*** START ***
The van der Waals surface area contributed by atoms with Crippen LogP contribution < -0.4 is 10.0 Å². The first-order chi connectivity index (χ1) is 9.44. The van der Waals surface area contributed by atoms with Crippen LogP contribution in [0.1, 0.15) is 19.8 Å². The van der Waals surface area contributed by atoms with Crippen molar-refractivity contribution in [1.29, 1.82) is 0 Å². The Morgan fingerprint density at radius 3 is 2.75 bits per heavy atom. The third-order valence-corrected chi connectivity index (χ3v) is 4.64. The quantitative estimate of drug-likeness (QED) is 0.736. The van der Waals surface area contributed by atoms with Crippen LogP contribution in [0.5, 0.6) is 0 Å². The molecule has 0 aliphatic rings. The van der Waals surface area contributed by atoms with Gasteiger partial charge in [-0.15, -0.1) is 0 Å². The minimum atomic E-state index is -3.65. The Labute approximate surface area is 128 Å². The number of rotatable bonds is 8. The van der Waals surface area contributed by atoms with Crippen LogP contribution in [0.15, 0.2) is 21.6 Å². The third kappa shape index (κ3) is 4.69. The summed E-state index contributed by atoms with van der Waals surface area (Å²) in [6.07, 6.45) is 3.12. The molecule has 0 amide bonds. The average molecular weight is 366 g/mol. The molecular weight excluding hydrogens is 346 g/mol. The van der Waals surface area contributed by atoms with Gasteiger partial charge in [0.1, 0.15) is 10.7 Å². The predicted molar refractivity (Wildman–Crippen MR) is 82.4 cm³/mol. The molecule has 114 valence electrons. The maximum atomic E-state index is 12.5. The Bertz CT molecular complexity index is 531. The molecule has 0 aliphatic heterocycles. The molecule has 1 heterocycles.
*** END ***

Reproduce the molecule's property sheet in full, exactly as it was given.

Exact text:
The van der Waals surface area contributed by atoms with Crippen LogP contribution < -0.4 is 10.0 Å². The first-order chi connectivity index (χ1) is 9.44. The van der Waals surface area contributed by atoms with Crippen LogP contribution in [0.1, 0.15) is 19.8 Å². The van der Waals surface area contributed by atoms with Crippen molar-refractivity contribution in [1.29, 1.82) is 0 Å². The Morgan fingerprint density at radius 3 is 2.75 bits per heavy atom. The third-order valence-corrected chi connectivity index (χ3v) is 4.64. The quantitative estimate of drug-likeness (QED) is 0.736. The van der Waals surface area contributed by atoms with Crippen LogP contribution in [0.5, 0.6) is 0 Å². The molecule has 0 aliphatic rings. The van der Waals surface area contributed by atoms with Gasteiger partial charge in [-0.15, -0.1) is 0 Å². The minimum atomic E-state index is -3.65. The Labute approximate surface area is 128 Å². The number of rotatable bonds is 8. The van der Waals surface area contributed by atoms with Crippen LogP contribution in [0.15, 0.2) is 21.6 Å². The third kappa shape index (κ3) is 4.69. The summed E-state index contributed by atoms with van der Waals surface area (Å²) in [6.07, 6.45) is 3.12. The molecule has 0 amide bonds. The average molecular weight is 366 g/mol. The molecular weight excluding hydrogens is 346 g/mol. The van der Waals surface area contributed by atoms with Gasteiger partial charge in [0.1, 0.15) is 10.7 Å². The predicted molar refractivity (Wildman–Crippen MR) is 82.4 cm³/mol. The molecule has 114 valence electrons. The maximum atomic E-state index is 12.5. The Bertz CT molecular complexity index is 531. The molecule has 0 aliphatic heterocycles. The molecule has 1 heterocycles.